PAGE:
A child-friendly tale, enhanced by pretty graphics and a large but unobtrusive set of side activities.

THE SELLER OF DREAMS

A boy on an errand buys a dream from an itinerant magician and gets his money's worth in this surreal, old short story.

Shortened and lightly adapted from a 1919 original, the episode takes young Peter without transition from a quick snack under a tree to a meeting with an aunt who is suddenly a queen with a magic castle in which, strangely, all the sumptuous furnishings are glued down. The reason for that becomes evident when, after a delicious meal and a fancy ball, the castle abruptly turns over—pitching the lad back to wakefulness. Aside from being both pinchable and spreadable (to full screen), each generically Disney-esque cartoon scene features just a few small, touch-activated changes of expression or other animations. These interactive elements being rather scanty, and despite a thoroughly mannered narration (a self-record option is available), the story itself is just as well experienced passively on autoplay. There is no strip index for quick skipping back and forth, but a strip of icons at the top of each screen opens multiple jigsaw puzzles, matching games, connect-the-dots pictures and coloring pages that have an unusually sophisticated paint box.

A child-friendly tale, enhanced by pretty graphics and a large but unobtrusive set of side activities. (iPad storybook/activity app. 4-7)

Pub Date: April 5, 2012

ISBN: N/A

Page Count: -

Publisher: Publisto

Review Posted Online: Aug. 20, 2012

Kirkus Reviews Issue: Sept. 15, 2012

Did you like this book?

No Comments Yet

JOHNNY APPLESEED

Though she never says outright that he was a real person, Kurtz introduces newly emergent readers to the historical John Chapman, walking along the Ohio, planting apple seeds, and bartering seedlings to settlers for food and clothing. Haverfield supplies the legendary portions of his tale, with views of a smiling, stylishly ragged, clean-shaven young man, pot on head, wildlife on shoulder or trailing along behind. Kurtz caps her short, rhythmic text with an invitation to “Clap your hands for Johnny Chapman. / Clap your hands for Johnny Appleseed!” An appealing way to open discussions of our country’s historical or legendary past. (Easy reader/nonfiction. 5-6)

Pub Date: Sept. 1, 2004

ISBN: 0-689-85958-9

Page Count: 32

Publisher: Aladdin

Review Posted Online: June 24, 2010

Kirkus Reviews Issue: Aug. 15, 2004

Did you like this book?

No Comments Yet

There’s nothing especially new here, but the good-natured celebration of books, reading, and libraries will charm fellow...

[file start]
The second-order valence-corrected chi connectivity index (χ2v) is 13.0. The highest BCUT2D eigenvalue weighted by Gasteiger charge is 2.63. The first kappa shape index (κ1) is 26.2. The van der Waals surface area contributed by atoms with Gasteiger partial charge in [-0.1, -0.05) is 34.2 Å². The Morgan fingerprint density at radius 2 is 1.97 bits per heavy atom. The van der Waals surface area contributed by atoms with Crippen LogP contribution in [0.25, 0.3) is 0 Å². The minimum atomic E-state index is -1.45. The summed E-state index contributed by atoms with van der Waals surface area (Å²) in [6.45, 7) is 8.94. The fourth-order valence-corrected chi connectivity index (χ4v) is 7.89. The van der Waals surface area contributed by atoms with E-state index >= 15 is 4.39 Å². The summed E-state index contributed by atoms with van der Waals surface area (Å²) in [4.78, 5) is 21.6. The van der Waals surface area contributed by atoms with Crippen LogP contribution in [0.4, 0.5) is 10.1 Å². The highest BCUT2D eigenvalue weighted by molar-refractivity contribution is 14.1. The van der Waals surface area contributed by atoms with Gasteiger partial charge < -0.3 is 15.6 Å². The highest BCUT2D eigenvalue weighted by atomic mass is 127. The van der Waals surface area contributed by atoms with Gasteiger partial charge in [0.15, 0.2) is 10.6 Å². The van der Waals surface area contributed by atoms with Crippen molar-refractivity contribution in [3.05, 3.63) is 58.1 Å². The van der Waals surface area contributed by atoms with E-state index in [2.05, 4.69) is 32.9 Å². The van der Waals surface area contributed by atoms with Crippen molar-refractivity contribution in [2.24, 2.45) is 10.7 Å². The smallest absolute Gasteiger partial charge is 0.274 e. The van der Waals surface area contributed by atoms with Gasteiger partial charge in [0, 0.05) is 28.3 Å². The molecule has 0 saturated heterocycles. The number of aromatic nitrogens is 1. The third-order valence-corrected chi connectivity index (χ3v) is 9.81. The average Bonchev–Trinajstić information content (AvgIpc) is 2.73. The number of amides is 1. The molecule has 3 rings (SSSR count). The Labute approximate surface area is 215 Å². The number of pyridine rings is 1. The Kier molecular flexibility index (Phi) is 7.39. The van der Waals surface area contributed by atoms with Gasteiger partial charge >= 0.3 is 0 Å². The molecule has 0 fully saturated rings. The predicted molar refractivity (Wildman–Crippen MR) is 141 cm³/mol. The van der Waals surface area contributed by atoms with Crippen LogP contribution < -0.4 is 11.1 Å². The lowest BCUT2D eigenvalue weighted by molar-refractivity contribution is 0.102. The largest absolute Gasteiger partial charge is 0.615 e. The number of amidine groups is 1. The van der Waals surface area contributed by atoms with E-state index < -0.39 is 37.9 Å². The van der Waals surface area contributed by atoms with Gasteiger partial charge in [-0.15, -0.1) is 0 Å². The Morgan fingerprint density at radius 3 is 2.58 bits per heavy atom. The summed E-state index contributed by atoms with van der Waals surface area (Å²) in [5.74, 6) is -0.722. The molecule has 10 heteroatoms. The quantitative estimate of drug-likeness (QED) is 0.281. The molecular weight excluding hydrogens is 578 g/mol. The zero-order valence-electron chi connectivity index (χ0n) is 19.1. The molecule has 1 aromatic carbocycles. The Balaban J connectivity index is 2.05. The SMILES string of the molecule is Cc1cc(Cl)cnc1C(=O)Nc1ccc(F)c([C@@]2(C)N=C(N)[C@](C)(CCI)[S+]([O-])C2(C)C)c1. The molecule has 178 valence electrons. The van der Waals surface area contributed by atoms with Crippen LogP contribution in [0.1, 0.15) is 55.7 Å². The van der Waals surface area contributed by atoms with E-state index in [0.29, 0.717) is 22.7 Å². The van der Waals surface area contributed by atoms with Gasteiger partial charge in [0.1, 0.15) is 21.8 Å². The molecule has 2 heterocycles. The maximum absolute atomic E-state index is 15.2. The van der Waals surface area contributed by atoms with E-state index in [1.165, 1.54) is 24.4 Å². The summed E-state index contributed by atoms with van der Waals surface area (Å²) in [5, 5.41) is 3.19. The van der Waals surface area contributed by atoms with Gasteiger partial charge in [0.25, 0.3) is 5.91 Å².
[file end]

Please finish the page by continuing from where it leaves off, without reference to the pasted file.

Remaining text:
THE BOOK HOG

A porcine hoarder of books learns to read—and to share.

The Book Hog’s obsession is clear from the start. Short declarative sentences describe his enthusiasm (“The Book Hog loved books”), catalog the things he likes about the printed page, and eventually reveal his embarrassing secret (“He didn’t know how to read”). While the text is straightforward, plenty of amusing visual details will entertain young listeners. A picture of the Book Hog thumbing through a book while seated on the toilet should induce some giggles. The allusive name of a local bookshop (“Wilbur’s”) as well as the covers of a variety of familiar and much-loved books (including some of the author’s own) offer plenty to pore over. And the fact that the titles become legible only after our hero learns to read is a particularly nice touch. A combination of vignettes, single-page illustrations and double-page spreads that feature Pizzoli’s characteristic style—heavy black outlines, a limited palette of mostly salmon and mint green, and simple shapes—move the plot along briskly. Librarians will appreciate the positive portrayal of Miss Olive, an elephant who welcomes the Book Hog warmly to storytime, though it’s unlikely most will be able to match her superlative level of service.

There’s nothing especially new here, but the good-natured celebration of books, reading, and libraries will charm fellow bibliophiles, and the author’s fans will enjoy making another anthropomorphic animal friend. (Picture book. 4-7)

Pub Date: March 26, 2019

ISBN: 978-1-368-03689-4

Page Count: 48

Publisher: Disney-Hyperion

Review Posted Online: Nov. 12, 2018

Kirkus Reviews Issue: Dec. 1, 2018

Did you like this book?

No Comments Yet
more